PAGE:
The finance ecosystem is changing: consumers now prioritize convenience and banks are currently re-evaluating their business models due to near-zero interest rates. Fintech companies and financial organizations are filling the gap by becoming more customer-centric and monetizing through fees and subscriptions. This means there are now more players in the finance ecosystem than ever before, each with different target markets and business models.
But the new finance ecosystem is not about building separate companies: it’s about partnerships. And that’s where Banking as a Service (BaaS) providers will play a huge role in developing new products. In 2021, financial institutions and fintech companies understand that people are not interested in banking – they want goods and services. Banks are slowly becoming the underlying infrastructure, while fintech companies are taking care of the customers.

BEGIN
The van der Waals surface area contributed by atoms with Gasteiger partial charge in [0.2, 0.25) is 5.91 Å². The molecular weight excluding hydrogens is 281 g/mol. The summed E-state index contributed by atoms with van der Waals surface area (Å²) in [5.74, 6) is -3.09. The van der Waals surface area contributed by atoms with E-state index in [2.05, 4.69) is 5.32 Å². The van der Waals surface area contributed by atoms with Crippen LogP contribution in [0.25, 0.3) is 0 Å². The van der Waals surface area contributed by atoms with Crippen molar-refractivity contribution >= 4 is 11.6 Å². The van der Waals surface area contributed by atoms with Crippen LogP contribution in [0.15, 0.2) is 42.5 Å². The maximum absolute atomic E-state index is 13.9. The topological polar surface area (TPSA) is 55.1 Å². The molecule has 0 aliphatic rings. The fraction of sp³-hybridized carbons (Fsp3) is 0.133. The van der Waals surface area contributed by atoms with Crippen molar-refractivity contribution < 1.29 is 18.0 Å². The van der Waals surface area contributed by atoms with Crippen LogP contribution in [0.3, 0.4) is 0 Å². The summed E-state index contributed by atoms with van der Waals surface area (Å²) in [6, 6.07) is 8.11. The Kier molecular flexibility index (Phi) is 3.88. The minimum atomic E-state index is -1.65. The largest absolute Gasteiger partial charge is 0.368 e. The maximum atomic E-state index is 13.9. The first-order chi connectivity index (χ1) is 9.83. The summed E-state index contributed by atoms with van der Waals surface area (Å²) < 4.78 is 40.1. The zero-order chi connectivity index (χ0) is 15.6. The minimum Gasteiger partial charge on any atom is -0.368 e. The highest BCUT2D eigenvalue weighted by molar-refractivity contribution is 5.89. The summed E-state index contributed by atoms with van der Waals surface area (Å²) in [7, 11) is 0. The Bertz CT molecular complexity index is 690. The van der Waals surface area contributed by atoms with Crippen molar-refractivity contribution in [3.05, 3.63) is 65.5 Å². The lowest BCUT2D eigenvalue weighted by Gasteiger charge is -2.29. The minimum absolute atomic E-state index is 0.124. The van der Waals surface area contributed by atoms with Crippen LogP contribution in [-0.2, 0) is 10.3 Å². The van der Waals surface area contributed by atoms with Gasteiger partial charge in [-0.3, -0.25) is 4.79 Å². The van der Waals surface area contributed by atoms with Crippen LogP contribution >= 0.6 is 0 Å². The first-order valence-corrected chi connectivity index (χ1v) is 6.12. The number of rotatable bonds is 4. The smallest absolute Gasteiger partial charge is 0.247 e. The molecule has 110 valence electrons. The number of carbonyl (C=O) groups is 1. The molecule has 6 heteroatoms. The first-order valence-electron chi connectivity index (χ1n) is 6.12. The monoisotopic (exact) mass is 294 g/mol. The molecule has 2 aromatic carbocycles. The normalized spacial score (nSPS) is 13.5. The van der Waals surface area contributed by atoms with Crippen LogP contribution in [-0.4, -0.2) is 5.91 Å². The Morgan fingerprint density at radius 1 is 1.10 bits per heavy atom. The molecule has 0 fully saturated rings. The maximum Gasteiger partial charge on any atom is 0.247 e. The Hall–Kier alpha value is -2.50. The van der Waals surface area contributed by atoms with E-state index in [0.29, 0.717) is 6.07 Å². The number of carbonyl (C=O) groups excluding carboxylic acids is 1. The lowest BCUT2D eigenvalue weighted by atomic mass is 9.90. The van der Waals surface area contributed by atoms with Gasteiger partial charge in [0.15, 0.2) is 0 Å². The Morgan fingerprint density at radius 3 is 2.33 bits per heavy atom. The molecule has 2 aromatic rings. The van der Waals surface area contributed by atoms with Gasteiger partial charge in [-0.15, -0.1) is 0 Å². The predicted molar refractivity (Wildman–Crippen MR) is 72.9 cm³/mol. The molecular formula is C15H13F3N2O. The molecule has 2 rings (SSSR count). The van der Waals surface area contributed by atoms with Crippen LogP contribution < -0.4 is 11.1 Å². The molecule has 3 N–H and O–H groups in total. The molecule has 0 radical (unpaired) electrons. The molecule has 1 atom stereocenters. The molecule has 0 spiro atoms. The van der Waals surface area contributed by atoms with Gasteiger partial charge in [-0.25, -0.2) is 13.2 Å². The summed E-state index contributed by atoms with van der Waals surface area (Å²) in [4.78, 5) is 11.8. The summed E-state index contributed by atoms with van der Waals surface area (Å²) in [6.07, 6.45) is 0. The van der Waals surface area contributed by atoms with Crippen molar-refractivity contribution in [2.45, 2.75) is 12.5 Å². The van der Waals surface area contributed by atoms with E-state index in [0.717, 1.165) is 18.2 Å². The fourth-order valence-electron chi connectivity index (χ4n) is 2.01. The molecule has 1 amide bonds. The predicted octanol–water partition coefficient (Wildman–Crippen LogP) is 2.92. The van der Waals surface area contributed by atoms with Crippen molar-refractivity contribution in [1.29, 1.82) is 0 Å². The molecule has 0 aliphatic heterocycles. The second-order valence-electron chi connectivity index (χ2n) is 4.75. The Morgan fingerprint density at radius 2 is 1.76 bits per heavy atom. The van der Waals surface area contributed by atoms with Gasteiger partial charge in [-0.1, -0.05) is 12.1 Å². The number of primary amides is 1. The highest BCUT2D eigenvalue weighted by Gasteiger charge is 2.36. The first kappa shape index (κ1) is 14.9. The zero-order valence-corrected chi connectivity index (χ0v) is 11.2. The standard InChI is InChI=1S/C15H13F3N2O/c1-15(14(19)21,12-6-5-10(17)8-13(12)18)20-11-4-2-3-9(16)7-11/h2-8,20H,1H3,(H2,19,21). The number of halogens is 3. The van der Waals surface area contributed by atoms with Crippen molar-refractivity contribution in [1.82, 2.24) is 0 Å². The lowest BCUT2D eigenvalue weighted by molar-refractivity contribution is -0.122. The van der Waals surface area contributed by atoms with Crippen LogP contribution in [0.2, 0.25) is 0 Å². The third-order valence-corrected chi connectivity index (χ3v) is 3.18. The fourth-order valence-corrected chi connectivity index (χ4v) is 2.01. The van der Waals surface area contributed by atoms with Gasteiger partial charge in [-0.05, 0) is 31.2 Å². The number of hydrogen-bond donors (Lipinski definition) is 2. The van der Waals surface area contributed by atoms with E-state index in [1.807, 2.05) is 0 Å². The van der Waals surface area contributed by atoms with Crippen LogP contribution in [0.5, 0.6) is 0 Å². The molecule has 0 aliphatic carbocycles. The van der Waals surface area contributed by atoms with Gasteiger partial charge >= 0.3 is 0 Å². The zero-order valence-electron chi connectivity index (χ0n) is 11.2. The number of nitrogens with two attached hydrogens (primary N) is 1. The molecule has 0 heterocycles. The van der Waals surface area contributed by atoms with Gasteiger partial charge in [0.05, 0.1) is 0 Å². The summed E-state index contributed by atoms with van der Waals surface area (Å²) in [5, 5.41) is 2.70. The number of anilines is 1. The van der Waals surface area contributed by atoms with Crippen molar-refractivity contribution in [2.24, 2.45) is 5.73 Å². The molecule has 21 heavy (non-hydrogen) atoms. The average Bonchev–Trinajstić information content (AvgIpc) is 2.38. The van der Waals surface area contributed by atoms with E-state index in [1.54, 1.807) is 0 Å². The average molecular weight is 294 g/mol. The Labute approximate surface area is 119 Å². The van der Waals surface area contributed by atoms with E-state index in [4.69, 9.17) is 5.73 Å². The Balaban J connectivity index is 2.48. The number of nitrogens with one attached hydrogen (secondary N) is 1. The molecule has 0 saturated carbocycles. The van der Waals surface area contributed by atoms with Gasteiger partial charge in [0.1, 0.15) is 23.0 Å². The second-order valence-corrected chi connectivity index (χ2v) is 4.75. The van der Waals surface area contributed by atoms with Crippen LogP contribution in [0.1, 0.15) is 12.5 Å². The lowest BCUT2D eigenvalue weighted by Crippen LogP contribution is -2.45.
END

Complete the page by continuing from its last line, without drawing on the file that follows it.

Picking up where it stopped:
In this way, the financial ecosystem will go from silos to acting as a platform. The 2008 crisis exposed the weaknesses of the financial system: siloes are unsustainable and risky. But now with embedded finance, we are moving towards a platform model. The financial world will look more like the internet, where everything is more modular and customizable. This allows new business models to flourish, unlocking greater value for the customer.
With BaaS, banks, fintechs, and financial organizations can work together to provide consumers with personalized goods and services. The ecosystem is moving towards an age where banks will stop being so visible (sometimes called “invisible banking”). Everything will remain in one ecosystem, with finance embedded in our lives and businesses.
Needless to say, embedded finance plays an essential role in developing the future of financial services. Thanks to European regulations such as PSD2, financial institutions (FI) are moving towards an API economy where companies partner up and offer integrated solutions, rather than work separately. As embedded finance becomes a core part of the digital marketplace, companies and FIs that reject the platform model risk turning into boring financial plumbing, while those who do embrace it will benefit from incredibly high customer lifetime value numbers.